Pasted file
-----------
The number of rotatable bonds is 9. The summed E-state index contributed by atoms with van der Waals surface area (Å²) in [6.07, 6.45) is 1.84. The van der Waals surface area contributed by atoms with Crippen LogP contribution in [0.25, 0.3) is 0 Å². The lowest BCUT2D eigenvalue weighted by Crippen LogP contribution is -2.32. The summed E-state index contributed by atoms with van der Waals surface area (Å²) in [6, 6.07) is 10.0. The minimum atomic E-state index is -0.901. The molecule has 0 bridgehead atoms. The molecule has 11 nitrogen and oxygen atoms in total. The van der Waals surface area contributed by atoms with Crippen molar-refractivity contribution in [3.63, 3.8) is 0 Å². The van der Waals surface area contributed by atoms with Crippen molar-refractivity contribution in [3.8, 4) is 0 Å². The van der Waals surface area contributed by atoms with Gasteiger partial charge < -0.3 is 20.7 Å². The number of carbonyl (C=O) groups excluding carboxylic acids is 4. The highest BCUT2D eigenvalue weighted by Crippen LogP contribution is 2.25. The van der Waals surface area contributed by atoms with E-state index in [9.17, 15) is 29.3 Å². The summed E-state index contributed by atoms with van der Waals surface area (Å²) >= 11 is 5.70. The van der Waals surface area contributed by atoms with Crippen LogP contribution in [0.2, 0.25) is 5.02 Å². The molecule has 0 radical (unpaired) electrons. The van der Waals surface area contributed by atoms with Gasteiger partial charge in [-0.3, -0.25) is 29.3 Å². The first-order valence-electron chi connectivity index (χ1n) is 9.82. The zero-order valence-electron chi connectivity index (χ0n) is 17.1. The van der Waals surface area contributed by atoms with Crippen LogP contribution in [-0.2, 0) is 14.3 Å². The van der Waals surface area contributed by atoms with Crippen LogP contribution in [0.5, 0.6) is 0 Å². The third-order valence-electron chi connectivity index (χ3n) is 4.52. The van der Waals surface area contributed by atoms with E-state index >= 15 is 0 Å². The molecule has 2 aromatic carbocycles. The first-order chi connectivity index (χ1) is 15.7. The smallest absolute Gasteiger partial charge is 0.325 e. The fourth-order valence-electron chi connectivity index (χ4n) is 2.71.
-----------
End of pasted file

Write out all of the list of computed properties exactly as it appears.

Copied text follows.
The number of rotatable bonds is 9. The summed E-state index contributed by atoms with van der Waals surface area (Å²) in [6.07, 6.45) is 1.84. The van der Waals surface area contributed by atoms with Crippen LogP contribution in [0.25, 0.3) is 0 Å². The lowest BCUT2D eigenvalue weighted by Crippen LogP contribution is -2.32. The summed E-state index contributed by atoms with van der Waals surface area (Å²) in [6, 6.07) is 10.0. The minimum atomic E-state index is -0.901. The molecule has 0 bridgehead atoms. The molecule has 11 nitrogen and oxygen atoms in total. The van der Waals surface area contributed by atoms with Crippen molar-refractivity contribution in [3.63, 3.8) is 0 Å². The van der Waals surface area contributed by atoms with Crippen molar-refractivity contribution in [3.8, 4) is 0 Å². The van der Waals surface area contributed by atoms with Gasteiger partial charge < -0.3 is 20.7 Å². The number of carbonyl (C=O) groups excluding carboxylic acids is 4. The highest BCUT2D eigenvalue weighted by Crippen LogP contribution is 2.25. The van der Waals surface area contributed by atoms with E-state index in [9.17, 15) is 29.3 Å². The summed E-state index contributed by atoms with van der Waals surface area (Å²) >= 11 is 5.70. The van der Waals surface area contributed by atoms with Crippen LogP contribution in [0.2, 0.25) is 5.02 Å². The molecule has 0 radical (unpaired) electrons. The van der Waals surface area contributed by atoms with Gasteiger partial charge in [-0.3, -0.25) is 29.3 Å². The first-order valence-electron chi connectivity index (χ1n) is 9.82. The zero-order valence-electron chi connectivity index (χ0n) is 17.1. The van der Waals surface area contributed by atoms with Crippen LogP contribution in [-0.2, 0) is 14.3 Å². The van der Waals surface area contributed by atoms with Crippen LogP contribution in [0.5, 0.6) is 0 Å². The third-order valence-electron chi connectivity index (χ3n) is 4.52. The van der Waals surface area contributed by atoms with E-state index >= 15 is 0 Å². The molecule has 2 aromatic carbocycles. The first-order chi connectivity index (χ1) is 15.7. The smallest absolute Gasteiger partial charge is 0.325 e. The fourth-order valence-electron chi connectivity index (χ4n) is 2.71.